|Murder among the Angells (1932)|
a devilishly difficult problem composed
by a diabolically ingenious author
Dorothy Blair (1903-1975) was born in Bozeman, Montana, where her father, James Franklin Blair, a prominent local doctor, and his wife Elizabeth had settled the previous year, having departed from Bridgewater, Massachusetts, where James Blair had practiced medicine at the State Farm Institution (today the Bridgewater State Hospital for the criminally insane).
For her part Evelyn Page (1902-1976) came of a prominent Philadelphia family. Just four months older than Dorothy, Evelyn enrolled in college a year prior to her future partner (both in life and in crime--fictional crime that is). Evelyn graduated from Bryn Mawr (Pennsylvania) in 1923, while Dorothy graduated from Vassar (Poughkeepsie, New York) in 1924.
Evelyn was quite active in student affairs at Bryn Mawr, serving as class vice president and treasurer during her senior year and as an editor on both The Lantern, the college literary magazine, and The Sportswoman, a nascent periodical that was of the first to be devoted exclusively to women's athletics. (The latter publication had been founded by Constance Applebee, a native Englishwoman who directed athletics at Bryn Mawr for nearly a quarter of a century and today is best known for having introduced field hockey to the United States.)
For several years in the 1920s Dorothy and Evelyn worked as editors at the prominent American publisher Houghton Mifflin, headquartered in Boston's Back Bay, which is where the two women met each other. The pair left Houghton, Mifflin in 1929 to establish their own writing careers as detective novelist "Roger Scarlett," a name I speculate that they drew from Nathaniel Hawthorne's landmark novel The Scarlet Letter. (One of the major characters in the novel, which is set in the seventeenth century Massachusetts Bay Colony, is Roger Chillingworth, Hester Prynne's coldhearted and vengeful husband.)
Dorothy and Evelyn set all five of their novels in Boston, where they resided together for part of the time they spent writing them. They later moved to a remotely situated early 1800s stone farmhouse in Abington, Connecticut, where they dedicated their mornings to writing and the rest of their daylight hours to such strenuous physical tasks as preserving, cooking, washing, wood-chopping, gardening, painting and plastering.
|Harrison Gray Otis house, mentioned in one of the Scarlett novels|
Each Roger Scarlett detective novel is set in an old Boston mansion or townhouse, of which, typically, several plans are provided (and are essential to the plot.) Indeed, in Murder among the Angells, no fewer than nine floor plans are provided!
The novels--all of which are fine formal examples, both in terms of setting and plotting, of the American S. S. Van Dine and Ellery Queen baroque puzzle school--were well-received in the United States, though they were never reprinted (until now) and today are extremely rare in their original editions. Interestingly the Scarlett mysteries were embraced in Japan by the prominent 20th century detective novelists Yokomizo Seishi and Edogawa Ranpo, the latter going so far as to include Murder among the Angells in a top ten list and declaring of it "this is the style of writing that I like best, that's what I think as I read every line."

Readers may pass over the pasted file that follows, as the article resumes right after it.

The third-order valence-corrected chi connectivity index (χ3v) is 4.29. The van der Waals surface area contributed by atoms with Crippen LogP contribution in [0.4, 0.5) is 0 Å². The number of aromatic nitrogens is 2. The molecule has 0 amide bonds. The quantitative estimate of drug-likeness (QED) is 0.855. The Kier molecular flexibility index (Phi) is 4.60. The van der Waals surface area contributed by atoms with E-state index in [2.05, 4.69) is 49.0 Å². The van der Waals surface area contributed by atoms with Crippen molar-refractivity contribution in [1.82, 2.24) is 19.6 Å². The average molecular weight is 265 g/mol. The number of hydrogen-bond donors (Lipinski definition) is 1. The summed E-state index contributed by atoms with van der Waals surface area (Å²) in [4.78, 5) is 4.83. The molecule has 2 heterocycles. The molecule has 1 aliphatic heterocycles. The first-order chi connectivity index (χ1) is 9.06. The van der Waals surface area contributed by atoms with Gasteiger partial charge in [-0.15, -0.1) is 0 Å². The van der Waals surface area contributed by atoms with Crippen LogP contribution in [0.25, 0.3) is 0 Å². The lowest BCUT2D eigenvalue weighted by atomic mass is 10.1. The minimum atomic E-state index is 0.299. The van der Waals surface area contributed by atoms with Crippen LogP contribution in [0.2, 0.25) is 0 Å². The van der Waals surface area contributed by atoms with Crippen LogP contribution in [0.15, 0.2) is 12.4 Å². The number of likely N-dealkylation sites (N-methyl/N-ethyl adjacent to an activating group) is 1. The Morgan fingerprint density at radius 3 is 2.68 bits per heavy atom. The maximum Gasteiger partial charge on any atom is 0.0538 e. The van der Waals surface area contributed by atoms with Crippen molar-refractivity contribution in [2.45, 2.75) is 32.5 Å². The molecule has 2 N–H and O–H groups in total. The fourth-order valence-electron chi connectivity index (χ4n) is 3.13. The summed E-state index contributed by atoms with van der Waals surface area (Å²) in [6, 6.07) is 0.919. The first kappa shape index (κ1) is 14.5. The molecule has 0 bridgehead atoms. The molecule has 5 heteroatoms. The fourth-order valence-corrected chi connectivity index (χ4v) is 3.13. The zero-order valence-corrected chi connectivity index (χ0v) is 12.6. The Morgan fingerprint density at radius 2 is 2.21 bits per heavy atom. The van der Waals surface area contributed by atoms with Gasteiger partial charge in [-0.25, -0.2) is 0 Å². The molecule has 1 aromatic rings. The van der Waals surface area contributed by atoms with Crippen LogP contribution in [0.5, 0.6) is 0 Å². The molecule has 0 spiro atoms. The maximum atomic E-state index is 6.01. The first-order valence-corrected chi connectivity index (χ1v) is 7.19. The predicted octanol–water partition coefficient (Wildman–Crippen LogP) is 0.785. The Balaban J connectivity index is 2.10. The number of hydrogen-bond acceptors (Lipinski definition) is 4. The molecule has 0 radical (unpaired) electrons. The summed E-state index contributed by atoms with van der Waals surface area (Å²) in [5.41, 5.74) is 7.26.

More recently blogger Ho-Ling Wong has cited Murder among the Angells, like S. S. Van Dine's The Greene Murder Case (1928) and Ellery Queen's The Tragedy of Y (1932) as an archetypal example of the yakata-mono, or mansion story:
With many maps throughout the story, rooms that have doors at the weirdest places and the way people have to move to get around from one place to another, this novel practically screams yakata-mono. The strange architecture practically functions as a silent extra characters not unlike the House of Usher, and succeeds in providing a very entertaining location for the murders. The movements of the suspects inside the mansion also play a big role within the story, with both murders being strongly connected with the way the mansion is built and the way the mansion has been divided into two wings. The Angell mansion is a very impressive force within the novel.
|Endpaper floor plan in Cat's Paw|
This is true, though to a somewhat lesser degree, of the other novels in the Roger Scarlett opus, all of the headlined by Inspector Norton Kane, who though a policeman has the attributes of the Great Detective (including, in four of the novels, an admiring Watson figure, the prim Boston attorney Mr. Underwood). In the murder mansions of Mr. Scarlett, readers will find genteelly dysfunctional families, murders in locked rooms and all manner of mysterious manifestations and miracle problems. These books are the real deal, folks, and they come highly recommended. I wrote a 7500 word introduction for the series, which I am most pleased to see back in print in English after more than eight decades.
Coming soon: some more on the authors, who were two extremely interesting women, and the remarkable case of plagiarism to which Roger Scarlett was subjected by a dastardly Englishman!